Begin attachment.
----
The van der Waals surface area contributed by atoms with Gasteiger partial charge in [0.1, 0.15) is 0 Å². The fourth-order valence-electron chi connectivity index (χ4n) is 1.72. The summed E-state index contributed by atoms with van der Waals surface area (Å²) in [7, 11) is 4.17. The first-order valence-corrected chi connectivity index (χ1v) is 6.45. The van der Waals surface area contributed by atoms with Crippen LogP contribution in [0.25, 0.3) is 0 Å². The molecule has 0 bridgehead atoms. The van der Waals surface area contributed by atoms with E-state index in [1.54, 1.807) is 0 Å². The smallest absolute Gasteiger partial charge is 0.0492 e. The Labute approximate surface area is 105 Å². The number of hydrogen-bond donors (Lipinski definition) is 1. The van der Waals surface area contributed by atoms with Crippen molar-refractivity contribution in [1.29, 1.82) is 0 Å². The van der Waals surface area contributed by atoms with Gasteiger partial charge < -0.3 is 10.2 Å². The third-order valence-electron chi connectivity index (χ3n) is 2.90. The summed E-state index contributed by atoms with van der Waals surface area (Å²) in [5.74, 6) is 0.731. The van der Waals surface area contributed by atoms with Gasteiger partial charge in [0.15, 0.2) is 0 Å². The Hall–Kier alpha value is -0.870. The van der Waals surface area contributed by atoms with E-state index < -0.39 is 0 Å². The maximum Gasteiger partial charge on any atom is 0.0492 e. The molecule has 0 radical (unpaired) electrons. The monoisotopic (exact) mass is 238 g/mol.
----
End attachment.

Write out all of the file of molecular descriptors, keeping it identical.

The van der Waals surface area contributed by atoms with Gasteiger partial charge in [0.1, 0.15) is 0 Å². The fourth-order valence-electron chi connectivity index (χ4n) is 1.72. The summed E-state index contributed by atoms with van der Waals surface area (Å²) in [7, 11) is 4.17. The first-order valence-corrected chi connectivity index (χ1v) is 6.45. The van der Waals surface area contributed by atoms with Crippen LogP contribution in [0.25, 0.3) is 0 Å². The molecule has 0 bridgehead atoms. The van der Waals surface area contributed by atoms with E-state index in [1.54, 1.807) is 0 Å². The smallest absolute Gasteiger partial charge is 0.0492 e. The Labute approximate surface area is 105 Å². The number of hydrogen-bond donors (Lipinski definition) is 1. The van der Waals surface area contributed by atoms with Crippen molar-refractivity contribution in [1.29, 1.82) is 0 Å². The van der Waals surface area contributed by atoms with Gasteiger partial charge < -0.3 is 10.2 Å². The third-order valence-electron chi connectivity index (χ3n) is 2.90. The summed E-state index contributed by atoms with van der Waals surface area (Å²) in [5.74, 6) is 0.731. The van der Waals surface area contributed by atoms with Gasteiger partial charge in [0.15, 0.2) is 0 Å². The Hall–Kier alpha value is -0.870. The van der Waals surface area contributed by atoms with E-state index < -0.39 is 0 Å². The maximum Gasteiger partial charge on any atom is 0.0492 e. The molecule has 0 radical (unpaired) electrons. The monoisotopic (exact) mass is 238 g/mol.